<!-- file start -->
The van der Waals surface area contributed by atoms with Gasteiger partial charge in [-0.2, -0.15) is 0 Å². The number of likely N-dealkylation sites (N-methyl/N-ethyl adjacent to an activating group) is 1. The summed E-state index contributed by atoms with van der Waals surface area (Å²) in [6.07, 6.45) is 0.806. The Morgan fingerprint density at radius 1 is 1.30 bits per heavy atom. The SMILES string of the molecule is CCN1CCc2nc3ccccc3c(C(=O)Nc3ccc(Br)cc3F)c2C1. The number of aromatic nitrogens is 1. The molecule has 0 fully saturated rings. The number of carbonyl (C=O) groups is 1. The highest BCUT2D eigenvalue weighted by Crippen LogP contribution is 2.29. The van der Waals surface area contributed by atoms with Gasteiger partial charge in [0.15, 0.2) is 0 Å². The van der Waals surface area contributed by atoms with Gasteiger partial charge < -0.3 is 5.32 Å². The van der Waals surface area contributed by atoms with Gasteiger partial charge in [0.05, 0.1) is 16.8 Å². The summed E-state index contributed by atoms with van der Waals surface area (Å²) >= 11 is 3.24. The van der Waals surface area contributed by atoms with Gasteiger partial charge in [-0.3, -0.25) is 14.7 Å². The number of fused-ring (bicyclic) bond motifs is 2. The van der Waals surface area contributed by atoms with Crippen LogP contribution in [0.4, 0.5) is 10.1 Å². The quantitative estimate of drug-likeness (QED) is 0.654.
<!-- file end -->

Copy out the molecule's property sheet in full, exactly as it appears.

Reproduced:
The van der Waals surface area contributed by atoms with Gasteiger partial charge in [-0.2, -0.15) is 0 Å². The number of likely N-dealkylation sites (N-methyl/N-ethyl adjacent to an activating group) is 1. The summed E-state index contributed by atoms with van der Waals surface area (Å²) in [6.07, 6.45) is 0.806. The Morgan fingerprint density at radius 1 is 1.30 bits per heavy atom. The SMILES string of the molecule is CCN1CCc2nc3ccccc3c(C(=O)Nc3ccc(Br)cc3F)c2C1. The number of aromatic nitrogens is 1. The molecule has 0 fully saturated rings. The number of carbonyl (C=O) groups is 1. The highest BCUT2D eigenvalue weighted by Crippen LogP contribution is 2.29. The van der Waals surface area contributed by atoms with Gasteiger partial charge in [0.15, 0.2) is 0 Å². The van der Waals surface area contributed by atoms with Gasteiger partial charge < -0.3 is 5.32 Å². The van der Waals surface area contributed by atoms with Gasteiger partial charge in [0.05, 0.1) is 16.8 Å². The summed E-state index contributed by atoms with van der Waals surface area (Å²) >= 11 is 3.24. The van der Waals surface area contributed by atoms with Gasteiger partial charge in [-0.3, -0.25) is 14.7 Å². The number of fused-ring (bicyclic) bond motifs is 2. The van der Waals surface area contributed by atoms with Crippen LogP contribution in [0.4, 0.5) is 10.1 Å². The quantitative estimate of drug-likeness (QED) is 0.654.